Unlearning your MBA

I started listening (late enough) to podcasts a lot, and the one I’m really fan of: The Stanford Entrepreneurship podcast. It’s really awesome and you should look it up in itunes.. I’m going to post my thoughts about those because they have a capacity of making me react everytime..Wait till I get to the one where Guy Kawasaki talks!

I’m starting with the one about unlearning your MBA where David Heinemeier, one of the creator of Ruby on Rails is speaking. Interestingly enough, Steve Blank is the moderator (a guy I love). If you follow my blog you know that I was pretty harsh about Jason Fried who founded 37 signals (linked to Ruby on Rails), and I was really looking forward to hear David talk to see if I just was stupid in my analysis of what Jason said about a flat organization.. I will split up that post in 4 sections:

  • Unlearn MBA – the main theme of the podcast
  • Shouldn’t Take Venture Capital and spend your own money
  • Working like crazy to build a startup
  • Salesforce.com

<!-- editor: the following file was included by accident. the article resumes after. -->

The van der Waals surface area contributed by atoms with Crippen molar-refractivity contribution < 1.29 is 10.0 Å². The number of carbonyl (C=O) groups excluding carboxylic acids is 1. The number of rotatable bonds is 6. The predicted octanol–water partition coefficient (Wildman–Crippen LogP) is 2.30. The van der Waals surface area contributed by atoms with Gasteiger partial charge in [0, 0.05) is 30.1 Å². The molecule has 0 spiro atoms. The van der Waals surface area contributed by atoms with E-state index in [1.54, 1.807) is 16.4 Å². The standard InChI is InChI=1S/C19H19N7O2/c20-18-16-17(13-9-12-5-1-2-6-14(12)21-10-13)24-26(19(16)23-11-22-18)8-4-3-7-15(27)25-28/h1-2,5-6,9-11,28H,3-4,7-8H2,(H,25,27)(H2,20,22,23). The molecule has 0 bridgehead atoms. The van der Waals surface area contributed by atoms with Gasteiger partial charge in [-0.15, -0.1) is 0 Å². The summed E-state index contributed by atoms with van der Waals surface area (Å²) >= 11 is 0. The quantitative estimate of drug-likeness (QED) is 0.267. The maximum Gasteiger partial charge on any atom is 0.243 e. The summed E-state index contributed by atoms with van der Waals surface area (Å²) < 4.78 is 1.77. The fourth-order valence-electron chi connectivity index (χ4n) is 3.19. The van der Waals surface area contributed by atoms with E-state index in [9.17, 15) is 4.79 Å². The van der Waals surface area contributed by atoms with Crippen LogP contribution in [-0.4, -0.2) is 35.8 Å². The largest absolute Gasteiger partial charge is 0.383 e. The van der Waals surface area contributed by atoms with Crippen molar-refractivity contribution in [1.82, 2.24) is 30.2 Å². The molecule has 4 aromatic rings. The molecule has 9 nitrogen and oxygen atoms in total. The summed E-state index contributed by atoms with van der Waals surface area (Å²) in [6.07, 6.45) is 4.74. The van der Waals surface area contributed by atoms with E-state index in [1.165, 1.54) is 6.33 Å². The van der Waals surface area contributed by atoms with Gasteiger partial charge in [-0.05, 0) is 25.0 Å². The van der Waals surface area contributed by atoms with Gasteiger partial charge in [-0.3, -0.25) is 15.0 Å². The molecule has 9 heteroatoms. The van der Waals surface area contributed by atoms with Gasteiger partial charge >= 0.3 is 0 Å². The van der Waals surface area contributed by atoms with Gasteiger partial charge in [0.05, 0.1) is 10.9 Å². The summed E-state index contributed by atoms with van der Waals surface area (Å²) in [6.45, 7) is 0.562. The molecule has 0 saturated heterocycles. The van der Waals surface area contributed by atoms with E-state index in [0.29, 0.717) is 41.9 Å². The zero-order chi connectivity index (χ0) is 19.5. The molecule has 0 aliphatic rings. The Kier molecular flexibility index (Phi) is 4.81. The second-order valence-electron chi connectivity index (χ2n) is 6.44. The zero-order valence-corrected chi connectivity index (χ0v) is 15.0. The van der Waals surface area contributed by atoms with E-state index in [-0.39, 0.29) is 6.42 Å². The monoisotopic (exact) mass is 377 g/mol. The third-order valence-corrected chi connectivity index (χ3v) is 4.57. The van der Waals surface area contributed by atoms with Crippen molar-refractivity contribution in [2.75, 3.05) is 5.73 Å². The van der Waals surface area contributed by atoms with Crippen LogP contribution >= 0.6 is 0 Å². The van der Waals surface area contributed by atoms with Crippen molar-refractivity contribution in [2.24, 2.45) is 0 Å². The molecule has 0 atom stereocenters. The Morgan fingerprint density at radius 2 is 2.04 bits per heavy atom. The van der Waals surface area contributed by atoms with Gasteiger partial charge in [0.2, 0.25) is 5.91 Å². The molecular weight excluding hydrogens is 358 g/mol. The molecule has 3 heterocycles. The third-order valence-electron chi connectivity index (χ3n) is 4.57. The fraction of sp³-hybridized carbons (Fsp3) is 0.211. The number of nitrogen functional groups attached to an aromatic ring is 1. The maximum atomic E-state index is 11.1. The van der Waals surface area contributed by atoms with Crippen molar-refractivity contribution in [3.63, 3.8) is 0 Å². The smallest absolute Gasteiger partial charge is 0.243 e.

I was optimistic about that podcast. I wanted it to prove me wrong and unfortunately started pretty poorly… Unlearn your MBA. David started criticizing how bad the MBA he did was and didn’t help him in what he did to build a business.. All his professors were so theoretical in nature, judging on the length of the papers he was handing in, and thinking 1980’s industries value chain and business models. Well, what I think is that the problem is not that people should unlearn their MBA: people should not attend the MBA he went to!! If that is the experience he got from his MBA in Copenhagen, they should really revisit the professors they hired and their curriculum because, excuse me, but David is right: He should unlearn all this.. I’m barely out of the Berkeley Haas MBA, and I have to say that a ton of what I have learned there can be apply to everything business I think about today. My professors were experience entrepreneurs (Steve Blank included), they were lawyers from the field (Mario Rosati), successful people from many startups and their knowledge was immense and relevant at every inch. They taught me to think much broadly than I was able to before the MBA, they taught me to question assumptions, they tough me to test my idea, pitch better, be more confident, challenge the status quo, everything. My view of how to tackle a business today has completely shifted thanks to the MBA and I thank them for putting together such a great program. That actually raises a valid concern if you are considering an MBA: how do you select an MBA that will allow you to NOT have to unlearn it afterward? Vesting your MBA is important, not all of them are equal.. but generalizing like David did is pretty closed minded.